A global framework to regulate crypto assets could come sooner than we think
The move, initiated by the Indian G20 presidency, would set the stage for a unified regulatory future
India’s proactive stance on crypto regulation is nothing new - the country has consistently amplified the call for global crypto synergy
By Akash Mahendra, 18 September, 2023
As we transition to a world increasingly dominated by digital assets, regulation has remained a gray area, which has threatened the US’ status as the world’s leading crypto hub. Yet as the G20 forum in New Delhi wrapped up, there was an air of fresh optimism.
During the two-day event, G20 nations made significant progress, and pushed for a cross-border framework for crypto assets, embracing proposed guidelines by the International Monetary Fund (IMF) and the Financial Stability Board (FSB).
By 2027, a mere four years from now, these nations have pledged to exchange information under a unified framework. The wheel is in motion and, with it, the future of how we perceive and interact with crypto assets.
Two primary pillars from the blueprint underpin this framework:
1️. Crypto-Asset Reporting Framework (CARF): An instrument to highlight the somewhat nebulous world of crypto transactions and their actors.
2️. Amendments to the Common Reporting Standard (CRS): This is not just about change, but about elevation. A unified call to raise the bar of reporting, making it more standardized, and most crucially - coherent.
Regulation for a global future: Mandate shows clear and shared vision
The G20’s collective vision reflects a unified front among global economic powers, recommendations highlighted a unified perspective:
No more blanket bans: The universal nature of cryptos means blanket bans are off the table.
The same goes for full bans: Full bans could be seen as a harbinger for adverse repercussions.
Licensing consensus: There’s unanimous support for the licensing of crypto service providers, which promotes transparency and accountability.
FATF standards are non-negotiable: Implementing the Financial Action Task Force’s (FATF's) standards for virtual assets, primarily focused on anti-money laundering and counter-terrorism financing, is essential.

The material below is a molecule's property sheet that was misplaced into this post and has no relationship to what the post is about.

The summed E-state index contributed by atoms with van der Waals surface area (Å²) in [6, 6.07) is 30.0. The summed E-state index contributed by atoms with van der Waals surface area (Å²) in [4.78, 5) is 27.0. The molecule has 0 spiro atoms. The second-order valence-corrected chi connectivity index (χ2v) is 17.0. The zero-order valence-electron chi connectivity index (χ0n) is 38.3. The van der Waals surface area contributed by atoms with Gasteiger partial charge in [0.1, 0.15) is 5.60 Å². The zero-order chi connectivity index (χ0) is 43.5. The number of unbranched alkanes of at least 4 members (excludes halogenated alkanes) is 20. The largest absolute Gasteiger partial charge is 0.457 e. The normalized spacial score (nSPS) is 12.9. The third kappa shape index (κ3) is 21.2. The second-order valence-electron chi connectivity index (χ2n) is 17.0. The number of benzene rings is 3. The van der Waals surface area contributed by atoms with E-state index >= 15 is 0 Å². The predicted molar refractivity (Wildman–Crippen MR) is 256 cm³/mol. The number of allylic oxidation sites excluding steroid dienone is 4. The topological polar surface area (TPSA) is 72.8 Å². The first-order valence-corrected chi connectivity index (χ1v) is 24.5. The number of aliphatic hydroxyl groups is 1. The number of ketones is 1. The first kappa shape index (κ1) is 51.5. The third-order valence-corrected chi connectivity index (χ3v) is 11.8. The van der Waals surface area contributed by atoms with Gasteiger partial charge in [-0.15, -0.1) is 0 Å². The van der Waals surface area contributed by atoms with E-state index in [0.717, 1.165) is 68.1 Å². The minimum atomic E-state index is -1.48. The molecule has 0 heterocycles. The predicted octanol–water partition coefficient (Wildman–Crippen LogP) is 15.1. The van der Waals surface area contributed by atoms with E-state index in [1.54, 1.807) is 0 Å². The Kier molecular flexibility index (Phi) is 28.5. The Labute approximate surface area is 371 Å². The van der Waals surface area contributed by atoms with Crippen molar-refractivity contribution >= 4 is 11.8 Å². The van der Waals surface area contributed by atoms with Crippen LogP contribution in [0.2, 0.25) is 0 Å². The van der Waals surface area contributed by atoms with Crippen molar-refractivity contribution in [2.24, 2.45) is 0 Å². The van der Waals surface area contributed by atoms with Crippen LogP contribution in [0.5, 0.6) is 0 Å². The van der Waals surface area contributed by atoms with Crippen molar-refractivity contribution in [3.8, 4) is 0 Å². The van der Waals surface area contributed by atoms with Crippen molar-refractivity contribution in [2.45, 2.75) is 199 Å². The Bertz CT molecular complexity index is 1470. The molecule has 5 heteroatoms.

Adding to this, by the close of 2025, the Financial Stability Board (FSB) has committed to reviewing the implementation status of these recommendations on both crypto assets and stablecoins. Each FSB member nation has been tasked to draft individual rules or legislations to echo these recommendations by the end of 2025.
Embracing the crypto revolution
At a macro level, this is monumentally significant. The world's major economic powers are acknowledging the inevitable dominance of crypto assets. They recognise that crypto has transcended national borders, which presents a paradigm shift in the way we perceive and utilize value in the digital age. This transformation underscores that:
Crypto doesn’t bow to borders. One Bitcoin holds its value, no matter the geography.
Digital assets have a seamless cross-border nature. This is an attribute that understandably sends ripples through conventional capital flow notions.
Crypto is here to stay. Banning crypto isn't on the table anymore. The strategy now is control.
Yet beneath this facade of unity, we can’t ignore the tremors. There are fractures, subtle yet significant, that underline this cohesion. There's an ebb and flow of global politics, indicating that this united front may have more layers than immediately visible. This framework is as much about structure as it is about political nuance.
As the G20 pioneers a path forward, we're left to ponder: Is this the dawn of a new era for crypto? Or is this a stage where political posturing takes center stage? Only time will tell. But one thing is certain: crypto's place in the future will be undeniable.